home | O'Reilly's CD bookshelfs | FreeBSD | Linux | Cisco | Cisco Exam  

17.14. Writing a Multi-Homed Server


You want to write a server that knows that the machine it runs on has multiple IP addresses, and that it should possibly do different things for each address.


Don't bind your server to a particular address. Instead, bind to INADDR_ANY . Then, once you've accept ed a connection, use getsockname on the client socket to find out which address they connected to:

use Socket;

socket(SERVER, PF_INET, SOCK_STREAM, getprotobyname('tcp'));
bind(SERVER, sockaddr_in($server_port, INADDR_ANY))
    or die "Binding: $!\n";

# accept loop
while (accept(CLIENT, SERVER)) {
    $my_socket_address = getsockname(CLIENT);
    ($port, $myaddr)   = sockaddr_in($my_socket_address);


Whereas getpeername (as discussed in Recipe 17.7 ) returns the address of the remote end of the socket, getsockname returns the address of the local end. When we've bound to INADDR_ANY , thus accepting connections on any address the machine has, we need to use getsockname to identify which address the client connected to.

If you're using IO::Socket::INET, your code will look like this:

$server = IO::Socket::INET->new(LocalPort => $server_port,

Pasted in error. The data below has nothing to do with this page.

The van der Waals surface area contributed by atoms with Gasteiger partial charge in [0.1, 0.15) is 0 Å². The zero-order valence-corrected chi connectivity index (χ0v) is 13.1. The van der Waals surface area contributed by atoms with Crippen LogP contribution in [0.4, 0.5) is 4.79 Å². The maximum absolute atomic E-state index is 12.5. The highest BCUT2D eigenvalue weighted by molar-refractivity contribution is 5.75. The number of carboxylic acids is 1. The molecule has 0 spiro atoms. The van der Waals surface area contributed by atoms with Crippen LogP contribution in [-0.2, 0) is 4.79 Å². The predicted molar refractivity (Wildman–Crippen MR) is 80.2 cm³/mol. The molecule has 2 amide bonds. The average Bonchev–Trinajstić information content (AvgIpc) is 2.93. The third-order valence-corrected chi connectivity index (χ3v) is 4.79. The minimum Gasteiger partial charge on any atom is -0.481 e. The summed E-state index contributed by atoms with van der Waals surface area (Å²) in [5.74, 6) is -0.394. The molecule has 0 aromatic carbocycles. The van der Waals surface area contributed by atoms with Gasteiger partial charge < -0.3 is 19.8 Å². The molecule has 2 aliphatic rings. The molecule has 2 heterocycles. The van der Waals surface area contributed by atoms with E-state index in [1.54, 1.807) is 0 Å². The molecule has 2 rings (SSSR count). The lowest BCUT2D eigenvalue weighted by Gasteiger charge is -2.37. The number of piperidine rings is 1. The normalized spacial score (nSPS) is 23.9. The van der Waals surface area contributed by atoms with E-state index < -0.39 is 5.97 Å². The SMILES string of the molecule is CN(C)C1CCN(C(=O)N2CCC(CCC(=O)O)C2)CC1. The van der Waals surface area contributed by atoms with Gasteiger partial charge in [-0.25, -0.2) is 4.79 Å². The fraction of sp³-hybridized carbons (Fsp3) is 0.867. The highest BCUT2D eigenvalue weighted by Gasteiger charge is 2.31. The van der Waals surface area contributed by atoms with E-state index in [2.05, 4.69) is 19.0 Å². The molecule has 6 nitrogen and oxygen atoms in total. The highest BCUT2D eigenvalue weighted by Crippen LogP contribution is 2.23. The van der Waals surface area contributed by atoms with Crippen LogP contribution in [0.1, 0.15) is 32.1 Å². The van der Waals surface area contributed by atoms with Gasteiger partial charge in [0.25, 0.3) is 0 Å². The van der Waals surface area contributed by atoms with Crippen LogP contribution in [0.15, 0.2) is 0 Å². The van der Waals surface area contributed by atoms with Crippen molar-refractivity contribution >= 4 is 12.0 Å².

Type      => SOCK_STREAM,
                                Proto     => 'tcp',
                                Listen    => 10)
    or die "Can't create server socket: $@\n";

while ($client = $server->accept()) {
    $my_socket_address = $client->sockname();
    ($port, $myaddr)   = sockaddr_in($my_socket_address);
    # ...

If you don't specify a local port to IO::Socket::INET->new , your socket will be bound to INADDR_ANY .

If you want your server to listen only for a particular virtual host, don't use INADDR_ANY . Instead, bind to a specific host address:

use Socket;

$port = 4269;                       # port to bind to
$host = "specific.host.com";        # virtual host to listen on

socket(Server, PF_INET, SOCK_STREAM, getprotobyname("tcp"))
    or die "socket: $!";
bind(Server, sockaddr_in($port, inet_aton($host)))
    or die "bind: $!";
while ($client_address = accept(Client, Server)) {
    # ...

See Also

The getsockname function in Chapter 3 of Programming Perl and in perlfunc (1); the documentation for the standard Socket and IO::Socket modules; the section on "Sockets" in Chapter 6 of Programming Perl or perlipc (1)

Previous: 17.13. Non-Forking Servers Perl Cookbook Next: 17.15. Making a Daemon Server
17.13. Non-Forking Servers Book Index 17.15. Making a Daemon Server

Library Navigation Links

Copyright © 2001 O'Reilly & Associates. All rights reserved.